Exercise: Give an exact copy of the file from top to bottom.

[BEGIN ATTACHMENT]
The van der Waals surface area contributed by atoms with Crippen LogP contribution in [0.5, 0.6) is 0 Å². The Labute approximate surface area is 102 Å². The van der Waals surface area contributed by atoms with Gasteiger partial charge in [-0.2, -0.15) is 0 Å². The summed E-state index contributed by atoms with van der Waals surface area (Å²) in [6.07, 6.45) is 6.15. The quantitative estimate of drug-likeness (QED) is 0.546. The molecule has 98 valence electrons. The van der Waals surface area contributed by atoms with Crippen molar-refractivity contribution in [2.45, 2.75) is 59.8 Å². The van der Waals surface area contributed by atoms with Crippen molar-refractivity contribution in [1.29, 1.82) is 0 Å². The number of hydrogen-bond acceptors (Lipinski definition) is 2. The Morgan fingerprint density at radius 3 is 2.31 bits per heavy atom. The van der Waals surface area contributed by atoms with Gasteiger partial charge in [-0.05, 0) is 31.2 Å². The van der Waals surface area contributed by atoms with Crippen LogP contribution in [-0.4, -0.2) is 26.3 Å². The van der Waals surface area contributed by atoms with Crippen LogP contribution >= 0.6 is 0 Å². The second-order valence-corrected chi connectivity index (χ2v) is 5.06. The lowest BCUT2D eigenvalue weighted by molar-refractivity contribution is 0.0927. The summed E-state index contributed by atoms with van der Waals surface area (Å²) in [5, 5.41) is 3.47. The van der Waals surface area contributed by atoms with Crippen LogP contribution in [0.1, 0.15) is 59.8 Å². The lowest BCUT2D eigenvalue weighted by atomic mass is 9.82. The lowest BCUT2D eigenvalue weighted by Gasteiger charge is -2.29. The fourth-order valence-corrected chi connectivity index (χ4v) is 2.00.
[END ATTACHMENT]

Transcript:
The van der Waals surface area contributed by atoms with Crippen LogP contribution in [0.5, 0.6) is 0 Å². The Labute approximate surface area is 102 Å². The van der Waals surface area contributed by atoms with Gasteiger partial charge in [-0.2, -0.15) is 0 Å². The summed E-state index contributed by atoms with van der Waals surface area (Å²) in [6.07, 6.45) is 6.15. The quantitative estimate of drug-likeness (QED) is 0.546. The molecule has 98 valence electrons. The van der Waals surface area contributed by atoms with Crippen molar-refractivity contribution in [2.45, 2.75) is 59.8 Å². The van der Waals surface area contributed by atoms with Crippen molar-refractivity contribution in [1.29, 1.82) is 0 Å². The number of hydrogen-bond acceptors (Lipinski definition) is 2. The Morgan fingerprint density at radius 3 is 2.31 bits per heavy atom. The van der Waals surface area contributed by atoms with Gasteiger partial charge in [-0.05, 0) is 31.2 Å². The van der Waals surface area contributed by atoms with Crippen LogP contribution in [-0.4, -0.2) is 26.3 Å². The van der Waals surface area contributed by atoms with Crippen LogP contribution >= 0.6 is 0 Å². The second-order valence-corrected chi connectivity index (χ2v) is 5.06. The lowest BCUT2D eigenvalue weighted by molar-refractivity contribution is 0.0927. The summed E-state index contributed by atoms with van der Waals surface area (Å²) in [5, 5.41) is 3.47. The van der Waals surface area contributed by atoms with Crippen LogP contribution in [0.1, 0.15) is 59.8 Å². The lowest BCUT2D eigenvalue weighted by atomic mass is 9.82. The lowest BCUT2D eigenvalue weighted by Gasteiger charge is -2.29. The fourth-order valence-corrected chi connectivity index (χ4v) is 2.00.